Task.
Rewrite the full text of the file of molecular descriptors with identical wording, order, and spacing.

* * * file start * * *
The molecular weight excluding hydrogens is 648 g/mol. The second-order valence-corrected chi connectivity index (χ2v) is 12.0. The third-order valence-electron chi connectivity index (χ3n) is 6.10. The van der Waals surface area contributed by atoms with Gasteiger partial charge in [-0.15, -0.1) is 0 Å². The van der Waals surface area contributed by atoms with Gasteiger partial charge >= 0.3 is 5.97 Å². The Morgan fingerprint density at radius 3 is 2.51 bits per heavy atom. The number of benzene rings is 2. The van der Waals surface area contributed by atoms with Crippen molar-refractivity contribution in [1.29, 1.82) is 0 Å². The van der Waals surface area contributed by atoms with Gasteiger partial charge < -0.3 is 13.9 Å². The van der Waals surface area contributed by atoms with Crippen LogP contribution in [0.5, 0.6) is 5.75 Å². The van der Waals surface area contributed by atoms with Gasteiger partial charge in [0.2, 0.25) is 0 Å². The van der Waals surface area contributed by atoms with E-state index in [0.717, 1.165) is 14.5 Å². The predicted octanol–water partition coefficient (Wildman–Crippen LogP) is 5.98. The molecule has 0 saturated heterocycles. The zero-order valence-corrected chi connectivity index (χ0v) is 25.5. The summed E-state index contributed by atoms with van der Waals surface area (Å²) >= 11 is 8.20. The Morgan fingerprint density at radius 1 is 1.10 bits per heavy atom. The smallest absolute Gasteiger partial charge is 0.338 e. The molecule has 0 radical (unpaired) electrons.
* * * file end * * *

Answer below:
The molecular weight excluding hydrogens is 648 g/mol. The second-order valence-corrected chi connectivity index (χ2v) is 12.0. The third-order valence-electron chi connectivity index (χ3n) is 6.10. The van der Waals surface area contributed by atoms with Gasteiger partial charge in [-0.15, -0.1) is 0 Å². The van der Waals surface area contributed by atoms with Gasteiger partial charge >= 0.3 is 5.97 Å². The Morgan fingerprint density at radius 3 is 2.51 bits per heavy atom. The number of benzene rings is 2. The van der Waals surface area contributed by atoms with Crippen molar-refractivity contribution in [1.29, 1.82) is 0 Å². The van der Waals surface area contributed by atoms with Gasteiger partial charge < -0.3 is 13.9 Å². The van der Waals surface area contributed by atoms with Crippen LogP contribution in [0.5, 0.6) is 5.75 Å². The van der Waals surface area contributed by atoms with Gasteiger partial charge in [0.2, 0.25) is 0 Å². The van der Waals surface area contributed by atoms with E-state index in [0.717, 1.165) is 14.5 Å². The predicted octanol–water partition coefficient (Wildman–Crippen LogP) is 5.98. The molecule has 0 saturated heterocycles. The zero-order valence-corrected chi connectivity index (χ0v) is 25.5. The summed E-state index contributed by atoms with van der Waals surface area (Å²) >= 11 is 8.20. The Morgan fingerprint density at radius 1 is 1.10 bits per heavy atom. The smallest absolute Gasteiger partial charge is 0.338 e. The molecule has 0 radical (unpaired) electrons.